While it will be refreshing to see new blood vying for Lord Stanley, it doesn't take the Canucks off the hook. They lost to a more disciplined team who turned the series around thanks to Byfuglien. It was his first career playoff hat trick in a Game Three 5-2 win which shifted the momentum. The big 6-4, 257 pound American was moved up by Queeneville to the top line flanking Toews and Kane. Entering that pivotal game, he previously had no points in Chicago's first eight postseason games. From that point, Big Buff recorded four goals and two assists while racking up 10 penalty minutes. Even with it, he used his big frame to make life difficult on Luongo, doing whatever it took to get to the Vancouver netminder. Textbook screening, strong skating, grit that drove the Canucks crazy and finishing. It was in Game Four that the 'Nucks anger boiled over losing their heads by going after Byfuglien. The result was three power play goals allowed and an ugly 7-4 loss putting them on the brink. Though they responded with a 5-2 win in enemy territory, the Canucks couldn't follow it up with a first win in British Columbia. Instead, the 5-1 disgrace further teased their fans who roundly booed. In three home games, they were outscored 17-7. Just brutal.

So, what went wrong? Aside from Niemi outplaying Luongo, the Hawks got strong performances from Toews, Kane and Hossa who despite three points, was very effective on the forecheck. With Toews torching Vancouver for 12 points (4-8-12) including a five-point explosion that included a hat trick, it was one of the Olympic standouts who outshined The Sedins. They didn't get much help with Samuelsson and Daniel only netting one goal apiece, Kesler none and little from first round heroes Bernier and Demitra. Meanwhile, Chicago saw Byfuglien and Versteeg come to life while Dave Bolland also picked it up. Lineup addition Troy Brouwer notched his first goal starting it off yesterday followed by Versteeg 36 seconds later in the second. Louie had little chance on either but Bolland's shorthander with 45 seconds left was a back breaker. He was pressured from behind but still snuck the puck thru Roberto's wickets. One he definitely should've had. At that big moment, you expect a goalie of his caliber to make a momentum turning save. Instead, it flattened their chances.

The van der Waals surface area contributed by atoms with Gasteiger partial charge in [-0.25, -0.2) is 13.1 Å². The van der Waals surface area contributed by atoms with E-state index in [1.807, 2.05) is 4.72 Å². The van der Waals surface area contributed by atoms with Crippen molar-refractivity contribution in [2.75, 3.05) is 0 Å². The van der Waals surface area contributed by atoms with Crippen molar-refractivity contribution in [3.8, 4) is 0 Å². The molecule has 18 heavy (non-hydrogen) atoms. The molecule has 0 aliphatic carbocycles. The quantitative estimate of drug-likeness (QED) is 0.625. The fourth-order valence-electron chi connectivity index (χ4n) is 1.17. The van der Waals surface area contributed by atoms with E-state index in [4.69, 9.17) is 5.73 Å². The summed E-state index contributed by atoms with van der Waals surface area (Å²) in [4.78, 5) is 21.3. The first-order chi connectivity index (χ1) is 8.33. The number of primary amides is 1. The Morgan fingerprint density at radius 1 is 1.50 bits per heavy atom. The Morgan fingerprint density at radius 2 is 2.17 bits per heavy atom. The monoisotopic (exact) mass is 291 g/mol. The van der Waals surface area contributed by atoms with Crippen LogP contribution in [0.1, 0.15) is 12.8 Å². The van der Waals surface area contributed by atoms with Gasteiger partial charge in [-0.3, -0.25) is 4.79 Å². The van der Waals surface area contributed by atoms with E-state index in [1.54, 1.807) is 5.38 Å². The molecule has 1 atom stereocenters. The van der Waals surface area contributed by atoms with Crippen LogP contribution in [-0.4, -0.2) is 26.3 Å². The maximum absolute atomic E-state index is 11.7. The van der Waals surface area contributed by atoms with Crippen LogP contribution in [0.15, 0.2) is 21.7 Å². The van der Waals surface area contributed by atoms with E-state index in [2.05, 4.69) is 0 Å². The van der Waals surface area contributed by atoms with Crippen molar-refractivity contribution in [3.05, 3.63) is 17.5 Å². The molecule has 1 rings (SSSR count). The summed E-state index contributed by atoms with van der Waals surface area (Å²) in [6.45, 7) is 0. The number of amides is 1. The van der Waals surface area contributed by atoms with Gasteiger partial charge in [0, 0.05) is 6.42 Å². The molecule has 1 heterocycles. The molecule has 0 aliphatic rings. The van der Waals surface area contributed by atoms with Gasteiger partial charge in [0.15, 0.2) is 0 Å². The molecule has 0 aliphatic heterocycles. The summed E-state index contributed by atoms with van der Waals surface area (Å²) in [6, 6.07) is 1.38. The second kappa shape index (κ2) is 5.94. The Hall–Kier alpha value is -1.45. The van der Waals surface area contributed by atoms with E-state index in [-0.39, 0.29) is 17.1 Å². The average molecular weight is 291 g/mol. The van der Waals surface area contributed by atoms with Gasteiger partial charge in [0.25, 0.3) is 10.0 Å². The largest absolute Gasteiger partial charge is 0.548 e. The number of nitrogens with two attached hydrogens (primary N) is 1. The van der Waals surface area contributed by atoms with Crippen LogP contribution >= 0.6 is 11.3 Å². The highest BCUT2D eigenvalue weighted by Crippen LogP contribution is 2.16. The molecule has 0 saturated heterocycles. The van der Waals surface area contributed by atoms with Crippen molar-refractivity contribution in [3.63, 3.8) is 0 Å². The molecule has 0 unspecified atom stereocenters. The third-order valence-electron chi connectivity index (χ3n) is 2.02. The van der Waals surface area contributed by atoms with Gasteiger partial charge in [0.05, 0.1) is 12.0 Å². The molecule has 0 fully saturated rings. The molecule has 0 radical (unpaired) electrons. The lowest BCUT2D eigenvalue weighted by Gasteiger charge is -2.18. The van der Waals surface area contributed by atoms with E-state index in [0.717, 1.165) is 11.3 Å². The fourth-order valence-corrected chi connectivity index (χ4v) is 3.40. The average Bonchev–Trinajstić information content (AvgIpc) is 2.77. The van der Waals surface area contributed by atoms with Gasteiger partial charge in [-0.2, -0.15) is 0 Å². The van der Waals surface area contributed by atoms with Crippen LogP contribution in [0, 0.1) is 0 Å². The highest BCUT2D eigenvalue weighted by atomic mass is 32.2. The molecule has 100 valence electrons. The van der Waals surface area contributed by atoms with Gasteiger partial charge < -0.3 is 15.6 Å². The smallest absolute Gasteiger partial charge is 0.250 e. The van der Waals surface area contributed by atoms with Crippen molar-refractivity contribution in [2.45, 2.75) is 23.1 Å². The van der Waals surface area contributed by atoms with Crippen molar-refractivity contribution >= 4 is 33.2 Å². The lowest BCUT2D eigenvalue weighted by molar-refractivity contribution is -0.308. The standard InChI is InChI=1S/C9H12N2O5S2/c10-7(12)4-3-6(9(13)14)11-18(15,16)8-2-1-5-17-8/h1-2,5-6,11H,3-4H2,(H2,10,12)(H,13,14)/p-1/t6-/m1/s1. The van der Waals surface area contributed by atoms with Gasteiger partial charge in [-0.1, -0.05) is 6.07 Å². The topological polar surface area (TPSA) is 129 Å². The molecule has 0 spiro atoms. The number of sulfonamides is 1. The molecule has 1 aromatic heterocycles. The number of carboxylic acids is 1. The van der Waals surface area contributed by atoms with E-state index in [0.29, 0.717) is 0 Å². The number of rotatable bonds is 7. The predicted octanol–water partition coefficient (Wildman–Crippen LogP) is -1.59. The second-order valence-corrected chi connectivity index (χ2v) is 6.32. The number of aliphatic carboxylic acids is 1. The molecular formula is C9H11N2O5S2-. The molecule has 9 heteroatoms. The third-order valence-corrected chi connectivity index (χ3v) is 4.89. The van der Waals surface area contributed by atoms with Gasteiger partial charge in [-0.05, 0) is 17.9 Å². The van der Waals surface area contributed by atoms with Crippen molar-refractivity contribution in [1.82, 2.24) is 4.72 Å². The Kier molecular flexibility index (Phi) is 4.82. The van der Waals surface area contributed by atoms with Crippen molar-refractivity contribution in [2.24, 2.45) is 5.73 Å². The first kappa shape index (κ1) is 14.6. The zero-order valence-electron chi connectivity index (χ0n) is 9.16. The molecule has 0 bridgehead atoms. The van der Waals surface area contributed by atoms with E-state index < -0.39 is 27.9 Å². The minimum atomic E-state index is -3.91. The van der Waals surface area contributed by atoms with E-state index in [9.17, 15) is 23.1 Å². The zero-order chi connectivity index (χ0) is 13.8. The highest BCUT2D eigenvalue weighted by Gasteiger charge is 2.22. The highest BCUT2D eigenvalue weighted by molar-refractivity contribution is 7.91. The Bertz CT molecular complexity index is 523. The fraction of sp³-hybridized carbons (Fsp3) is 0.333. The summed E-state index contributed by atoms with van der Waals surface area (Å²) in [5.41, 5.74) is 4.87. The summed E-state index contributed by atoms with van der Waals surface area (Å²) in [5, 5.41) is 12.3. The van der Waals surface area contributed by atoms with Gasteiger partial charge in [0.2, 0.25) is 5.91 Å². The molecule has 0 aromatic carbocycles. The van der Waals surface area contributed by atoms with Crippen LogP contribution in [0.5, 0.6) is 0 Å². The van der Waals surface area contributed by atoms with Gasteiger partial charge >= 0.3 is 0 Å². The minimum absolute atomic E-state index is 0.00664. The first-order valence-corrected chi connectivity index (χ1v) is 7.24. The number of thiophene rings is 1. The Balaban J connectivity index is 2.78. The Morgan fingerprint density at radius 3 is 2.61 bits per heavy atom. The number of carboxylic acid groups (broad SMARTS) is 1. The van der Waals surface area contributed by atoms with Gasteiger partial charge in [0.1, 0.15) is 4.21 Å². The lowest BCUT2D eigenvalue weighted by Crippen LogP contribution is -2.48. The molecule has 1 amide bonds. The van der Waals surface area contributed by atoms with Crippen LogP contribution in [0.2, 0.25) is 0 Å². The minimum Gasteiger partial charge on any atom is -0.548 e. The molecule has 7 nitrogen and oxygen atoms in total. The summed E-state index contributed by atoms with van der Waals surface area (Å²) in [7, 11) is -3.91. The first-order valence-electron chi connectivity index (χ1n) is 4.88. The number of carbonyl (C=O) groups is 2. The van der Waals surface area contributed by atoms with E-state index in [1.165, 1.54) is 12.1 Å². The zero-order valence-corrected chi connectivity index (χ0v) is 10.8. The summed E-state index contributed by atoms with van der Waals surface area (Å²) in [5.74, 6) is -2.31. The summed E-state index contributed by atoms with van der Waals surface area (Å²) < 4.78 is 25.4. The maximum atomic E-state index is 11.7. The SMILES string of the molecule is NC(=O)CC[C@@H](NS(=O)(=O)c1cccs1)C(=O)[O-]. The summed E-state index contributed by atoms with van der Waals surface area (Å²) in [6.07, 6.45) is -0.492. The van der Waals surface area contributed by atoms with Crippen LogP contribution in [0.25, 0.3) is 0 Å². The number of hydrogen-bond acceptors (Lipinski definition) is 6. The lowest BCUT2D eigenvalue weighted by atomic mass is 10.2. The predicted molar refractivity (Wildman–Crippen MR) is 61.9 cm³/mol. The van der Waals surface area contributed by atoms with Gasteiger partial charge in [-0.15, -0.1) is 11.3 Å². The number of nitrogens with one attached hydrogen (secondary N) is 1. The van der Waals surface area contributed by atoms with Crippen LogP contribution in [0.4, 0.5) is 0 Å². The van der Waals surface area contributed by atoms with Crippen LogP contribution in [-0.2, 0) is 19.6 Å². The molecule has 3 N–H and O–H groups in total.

Sure. O'Brien scored 3:44 into the third giving the league's best come from behind team life. However, despite tons of pressure, they couldn't get another past Niemi, who got help from his D. Before you knew it, there was Kane breaking in and beating Luongo with a change up, letting the air out of the balloon. Only 25 ticks later, Byfuglien broke in on the pedestrian goalie and easily whistled one upstairs for 5-1. On it, it seemed that Luongo gave up, totally off his angle. If he really did and only he knows, it was a sad display. He may have won Olympic gold in relief of Martin Brodeur on a stacked Canada but he was never the same afterwards. The five rebound goals he permitted in Game Three summed it up. For a goalie who always receives high accolades as one of the game's elite, Luongo has advanced past the first round three times. Three series victories before falling apart. Not the kind of playoff resume one would expect. Of course, it wasn't all his fault. His teammates didn't perform well. Perhaps this quote tells you everything.